During our cab ride from the University to our hotel, the driver was telling us that there has been an extremely large solar flare that is expected to disrupt radio communications during the evening and night. He was worried that he won't be able to hear when his dispatcher is trying to send him on a job.
By the time we got to the Opera House, black clouds were beginning to roll in. We met Pete and Carol out on a terrace. They were in formal attire, not having wanted to miss such a wonderful "photo opportunity". (Carol had persuaded Pete not to wear the Australian hat he had acquired during the day with his tuxedo.) We photographed them thoroughly and then went inside for a really good tour of the Opera House. A nice guide took us all over the building, including into some of the areas where costumes and sets are stored. He also described some of the controversy during the building of the Opera House. It was originally budgeted for $7 million, but finally cost $104 million, as the builders were having to invent technology as they went. (All but $1 million was raised by the Opera House Lottery.) The architect grew so tired of the criticism that he quit before the building was finished and has never been back to see it. It is difficult now to imagine Sydney or Sydney Harbour without the Opera House, which is simply splendid.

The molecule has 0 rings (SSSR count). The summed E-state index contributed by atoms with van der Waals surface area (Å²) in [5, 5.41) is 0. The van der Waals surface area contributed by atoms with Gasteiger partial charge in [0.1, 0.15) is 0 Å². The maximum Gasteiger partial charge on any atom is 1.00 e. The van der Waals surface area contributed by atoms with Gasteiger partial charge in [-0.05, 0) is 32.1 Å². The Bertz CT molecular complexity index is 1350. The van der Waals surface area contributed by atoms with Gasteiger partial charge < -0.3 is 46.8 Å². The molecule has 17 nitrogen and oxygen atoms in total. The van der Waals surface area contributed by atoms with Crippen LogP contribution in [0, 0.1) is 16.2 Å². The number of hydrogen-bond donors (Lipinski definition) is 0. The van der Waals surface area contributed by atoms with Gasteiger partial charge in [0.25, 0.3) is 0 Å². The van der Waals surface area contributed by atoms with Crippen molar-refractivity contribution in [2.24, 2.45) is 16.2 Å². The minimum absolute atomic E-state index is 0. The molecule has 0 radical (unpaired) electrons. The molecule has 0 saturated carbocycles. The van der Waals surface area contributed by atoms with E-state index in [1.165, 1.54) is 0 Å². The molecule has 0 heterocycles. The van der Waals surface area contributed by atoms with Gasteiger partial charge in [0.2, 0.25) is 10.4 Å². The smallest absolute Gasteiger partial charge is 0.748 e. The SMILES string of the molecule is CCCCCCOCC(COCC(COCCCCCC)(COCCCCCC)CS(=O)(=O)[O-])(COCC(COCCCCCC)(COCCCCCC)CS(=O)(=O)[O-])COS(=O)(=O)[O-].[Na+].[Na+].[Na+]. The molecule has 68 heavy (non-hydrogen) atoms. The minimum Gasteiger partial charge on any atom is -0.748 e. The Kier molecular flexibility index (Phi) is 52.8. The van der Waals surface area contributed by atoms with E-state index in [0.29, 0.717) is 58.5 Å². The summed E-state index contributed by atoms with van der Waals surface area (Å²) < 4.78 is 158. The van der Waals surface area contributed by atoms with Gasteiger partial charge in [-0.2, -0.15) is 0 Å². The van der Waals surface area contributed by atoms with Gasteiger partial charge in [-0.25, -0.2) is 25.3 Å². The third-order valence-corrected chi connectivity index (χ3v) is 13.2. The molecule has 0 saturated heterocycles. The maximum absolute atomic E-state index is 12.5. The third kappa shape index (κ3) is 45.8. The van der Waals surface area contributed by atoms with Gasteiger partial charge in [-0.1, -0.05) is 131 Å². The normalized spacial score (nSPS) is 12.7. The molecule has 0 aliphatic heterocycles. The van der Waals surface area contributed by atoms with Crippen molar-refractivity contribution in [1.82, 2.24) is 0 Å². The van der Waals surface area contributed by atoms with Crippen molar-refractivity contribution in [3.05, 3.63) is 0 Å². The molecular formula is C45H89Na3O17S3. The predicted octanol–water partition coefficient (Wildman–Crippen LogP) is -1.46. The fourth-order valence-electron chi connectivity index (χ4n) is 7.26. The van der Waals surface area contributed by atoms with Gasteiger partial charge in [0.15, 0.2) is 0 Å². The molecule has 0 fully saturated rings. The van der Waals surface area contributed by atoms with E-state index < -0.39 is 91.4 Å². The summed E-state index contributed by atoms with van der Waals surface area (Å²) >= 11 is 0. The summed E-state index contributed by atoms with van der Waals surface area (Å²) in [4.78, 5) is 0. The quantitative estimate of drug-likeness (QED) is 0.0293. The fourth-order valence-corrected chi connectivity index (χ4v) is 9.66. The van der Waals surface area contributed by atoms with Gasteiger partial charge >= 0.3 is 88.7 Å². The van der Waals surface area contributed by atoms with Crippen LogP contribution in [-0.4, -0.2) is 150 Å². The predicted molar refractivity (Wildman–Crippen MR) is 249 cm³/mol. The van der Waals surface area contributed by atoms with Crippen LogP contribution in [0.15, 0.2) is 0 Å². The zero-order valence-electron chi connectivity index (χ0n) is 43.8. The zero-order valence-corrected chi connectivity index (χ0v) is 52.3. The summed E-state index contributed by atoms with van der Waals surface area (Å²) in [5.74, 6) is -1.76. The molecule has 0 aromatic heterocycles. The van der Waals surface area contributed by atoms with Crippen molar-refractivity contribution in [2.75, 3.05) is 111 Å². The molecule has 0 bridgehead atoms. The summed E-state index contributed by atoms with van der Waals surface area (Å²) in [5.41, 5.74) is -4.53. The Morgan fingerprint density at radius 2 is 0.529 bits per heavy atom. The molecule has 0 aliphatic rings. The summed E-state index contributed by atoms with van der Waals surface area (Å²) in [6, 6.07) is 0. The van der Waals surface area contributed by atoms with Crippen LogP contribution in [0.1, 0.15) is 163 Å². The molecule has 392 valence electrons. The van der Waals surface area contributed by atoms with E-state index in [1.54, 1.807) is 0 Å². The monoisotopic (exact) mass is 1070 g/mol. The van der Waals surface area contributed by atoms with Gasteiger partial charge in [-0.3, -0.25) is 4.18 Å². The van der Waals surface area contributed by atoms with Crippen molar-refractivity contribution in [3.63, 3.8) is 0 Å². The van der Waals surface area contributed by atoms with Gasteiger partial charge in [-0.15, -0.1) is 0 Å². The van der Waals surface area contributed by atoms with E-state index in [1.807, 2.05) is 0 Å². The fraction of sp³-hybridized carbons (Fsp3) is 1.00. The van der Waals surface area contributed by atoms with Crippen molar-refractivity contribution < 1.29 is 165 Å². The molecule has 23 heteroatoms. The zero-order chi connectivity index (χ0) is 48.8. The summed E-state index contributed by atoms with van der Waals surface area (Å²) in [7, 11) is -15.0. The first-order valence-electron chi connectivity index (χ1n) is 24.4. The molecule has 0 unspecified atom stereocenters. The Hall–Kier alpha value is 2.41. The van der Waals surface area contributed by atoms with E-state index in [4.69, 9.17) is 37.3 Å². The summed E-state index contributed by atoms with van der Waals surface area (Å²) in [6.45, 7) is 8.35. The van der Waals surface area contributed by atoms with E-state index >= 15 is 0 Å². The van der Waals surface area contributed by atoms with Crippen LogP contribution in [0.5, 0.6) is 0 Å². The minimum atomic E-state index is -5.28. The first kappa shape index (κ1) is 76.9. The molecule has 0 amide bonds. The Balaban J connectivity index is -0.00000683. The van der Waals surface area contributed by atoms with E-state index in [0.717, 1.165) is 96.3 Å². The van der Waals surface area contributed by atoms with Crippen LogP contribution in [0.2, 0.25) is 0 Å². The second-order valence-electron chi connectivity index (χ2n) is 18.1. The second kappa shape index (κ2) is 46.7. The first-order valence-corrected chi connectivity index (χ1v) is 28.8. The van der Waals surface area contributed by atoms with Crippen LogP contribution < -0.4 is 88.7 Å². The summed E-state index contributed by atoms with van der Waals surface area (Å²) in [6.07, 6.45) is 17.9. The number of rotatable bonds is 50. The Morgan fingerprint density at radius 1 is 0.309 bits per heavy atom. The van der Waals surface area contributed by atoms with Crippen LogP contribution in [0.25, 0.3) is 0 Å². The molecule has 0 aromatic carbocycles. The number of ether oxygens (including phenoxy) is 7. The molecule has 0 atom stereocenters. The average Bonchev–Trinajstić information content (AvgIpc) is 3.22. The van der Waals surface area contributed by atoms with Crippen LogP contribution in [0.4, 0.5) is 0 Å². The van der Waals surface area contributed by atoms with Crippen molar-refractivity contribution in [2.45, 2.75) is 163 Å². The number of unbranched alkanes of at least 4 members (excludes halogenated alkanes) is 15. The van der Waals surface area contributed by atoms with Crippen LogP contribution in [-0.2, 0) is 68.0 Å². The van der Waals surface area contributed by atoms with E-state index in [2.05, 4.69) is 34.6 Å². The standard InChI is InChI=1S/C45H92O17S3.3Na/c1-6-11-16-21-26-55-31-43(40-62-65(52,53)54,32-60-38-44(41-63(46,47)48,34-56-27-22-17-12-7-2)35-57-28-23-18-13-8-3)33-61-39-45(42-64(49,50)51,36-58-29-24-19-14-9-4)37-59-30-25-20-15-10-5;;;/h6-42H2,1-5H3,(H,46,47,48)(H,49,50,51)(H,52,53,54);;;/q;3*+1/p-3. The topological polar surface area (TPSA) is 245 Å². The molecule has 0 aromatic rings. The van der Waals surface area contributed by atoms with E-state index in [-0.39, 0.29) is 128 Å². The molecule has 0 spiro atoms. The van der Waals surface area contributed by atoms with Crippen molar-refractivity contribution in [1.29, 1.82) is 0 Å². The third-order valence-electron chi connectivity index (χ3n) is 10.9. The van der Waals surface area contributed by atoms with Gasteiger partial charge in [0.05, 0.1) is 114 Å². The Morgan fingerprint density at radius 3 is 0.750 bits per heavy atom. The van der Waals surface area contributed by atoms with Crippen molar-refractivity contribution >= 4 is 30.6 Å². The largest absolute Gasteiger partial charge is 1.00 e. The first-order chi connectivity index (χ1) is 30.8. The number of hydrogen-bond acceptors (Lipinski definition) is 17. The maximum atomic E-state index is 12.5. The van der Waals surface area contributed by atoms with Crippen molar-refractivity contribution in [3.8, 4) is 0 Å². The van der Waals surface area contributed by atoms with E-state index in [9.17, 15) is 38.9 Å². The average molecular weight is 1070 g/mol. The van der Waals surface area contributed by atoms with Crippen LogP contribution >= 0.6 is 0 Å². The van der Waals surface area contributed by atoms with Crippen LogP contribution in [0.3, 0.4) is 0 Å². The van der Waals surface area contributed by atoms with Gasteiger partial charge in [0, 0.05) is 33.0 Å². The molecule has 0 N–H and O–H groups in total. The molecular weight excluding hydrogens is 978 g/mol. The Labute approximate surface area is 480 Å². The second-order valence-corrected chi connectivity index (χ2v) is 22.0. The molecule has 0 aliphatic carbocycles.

After the tour, we had dinner in the Opera House Restaurant, which has glass walls looking out over Circular Quay and the Harbour. Dinner was excellent, an Australian gamebird, with almond mousse for dessert. As we were eating dinner, we watched tugboats tie up to the Vasco da Gama. We were all glad to see that, given that Carol's father is supposed to arrive on the QE II in the morning. It was raining quite hard by then, but Carol dashed out onto a terrace to take pictures of the tugboats taking the da Gama out to the ocean. The rest of us watched from inside and politely refrained from eating her raspberries.